At the turn of the century, Philadelphia toy maker A. Schoenhut seized upon the circus mania that had spread across the nation, producing miniature versions of the beloved circus performers and animals. Called the Humpty Dumpty Circus-a name inspired by a popular play of the time-the toy line became an immediate success. It featured ten core performers, over thirty different animals, and a wide variety of accessories, ranging from simple props like chairs and ladders to elaborate, three-dimensional canvas tents.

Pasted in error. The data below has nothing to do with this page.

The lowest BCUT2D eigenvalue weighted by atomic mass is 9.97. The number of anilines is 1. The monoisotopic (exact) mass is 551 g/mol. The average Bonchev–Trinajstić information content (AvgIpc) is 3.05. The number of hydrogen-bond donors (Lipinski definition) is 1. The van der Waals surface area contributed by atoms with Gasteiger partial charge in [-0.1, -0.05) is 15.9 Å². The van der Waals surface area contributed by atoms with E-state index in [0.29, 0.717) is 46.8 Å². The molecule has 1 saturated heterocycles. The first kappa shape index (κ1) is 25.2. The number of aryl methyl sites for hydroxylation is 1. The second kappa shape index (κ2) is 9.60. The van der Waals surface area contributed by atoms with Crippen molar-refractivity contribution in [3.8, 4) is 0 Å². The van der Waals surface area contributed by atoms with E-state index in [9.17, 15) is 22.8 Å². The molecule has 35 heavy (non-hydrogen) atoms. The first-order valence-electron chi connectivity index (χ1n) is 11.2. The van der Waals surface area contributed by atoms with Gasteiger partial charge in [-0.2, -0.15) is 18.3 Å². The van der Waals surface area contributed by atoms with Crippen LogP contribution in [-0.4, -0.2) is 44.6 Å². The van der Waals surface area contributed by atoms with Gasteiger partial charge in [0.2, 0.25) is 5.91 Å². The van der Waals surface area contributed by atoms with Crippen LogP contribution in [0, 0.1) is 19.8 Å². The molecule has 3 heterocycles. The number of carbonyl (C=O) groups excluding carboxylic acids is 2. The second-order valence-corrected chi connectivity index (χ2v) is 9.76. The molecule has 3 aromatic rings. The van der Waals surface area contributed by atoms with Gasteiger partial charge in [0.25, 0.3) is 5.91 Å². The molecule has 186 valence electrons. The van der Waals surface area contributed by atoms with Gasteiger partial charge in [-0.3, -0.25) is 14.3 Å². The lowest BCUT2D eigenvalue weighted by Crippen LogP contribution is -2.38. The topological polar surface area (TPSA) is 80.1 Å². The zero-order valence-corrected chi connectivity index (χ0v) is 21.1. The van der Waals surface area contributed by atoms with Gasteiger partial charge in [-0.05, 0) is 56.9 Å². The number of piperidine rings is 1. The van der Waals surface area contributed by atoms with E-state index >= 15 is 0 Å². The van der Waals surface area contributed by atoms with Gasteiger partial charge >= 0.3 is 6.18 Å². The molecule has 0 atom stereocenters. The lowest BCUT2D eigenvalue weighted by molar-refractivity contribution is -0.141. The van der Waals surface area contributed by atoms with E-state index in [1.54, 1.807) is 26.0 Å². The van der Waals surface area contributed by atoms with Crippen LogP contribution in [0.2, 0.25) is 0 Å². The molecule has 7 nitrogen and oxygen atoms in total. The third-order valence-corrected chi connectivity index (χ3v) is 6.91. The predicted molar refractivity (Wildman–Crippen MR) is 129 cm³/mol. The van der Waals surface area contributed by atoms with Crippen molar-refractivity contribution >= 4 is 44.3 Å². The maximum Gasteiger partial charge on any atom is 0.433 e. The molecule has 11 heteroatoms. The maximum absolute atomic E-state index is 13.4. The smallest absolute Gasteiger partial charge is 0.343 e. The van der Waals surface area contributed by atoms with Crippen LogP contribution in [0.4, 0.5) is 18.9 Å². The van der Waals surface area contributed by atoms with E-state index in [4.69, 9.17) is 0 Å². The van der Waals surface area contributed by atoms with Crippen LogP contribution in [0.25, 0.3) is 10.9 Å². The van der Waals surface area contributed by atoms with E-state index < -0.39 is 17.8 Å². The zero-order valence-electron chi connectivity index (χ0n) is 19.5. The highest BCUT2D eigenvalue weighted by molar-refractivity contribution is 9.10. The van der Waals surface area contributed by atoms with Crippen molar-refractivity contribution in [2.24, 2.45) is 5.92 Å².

In 1923, Schoenhut introduced a less-expensive, reduced size circus. Many, though not all, of the performers and animals from the original sets appeared in the reduced size sets, and the smaller figures had the same features as their larger counterparts. One of the iconic figures of the circus, the ringmaster's traditional costume mimics the outfit of an English gentleman riding to hounds. Schoenhut's ringmaster follows this tradition as well, garbed in the red or black coat and tails, black top hat, and tall black riding boots typical of a gentleman rider.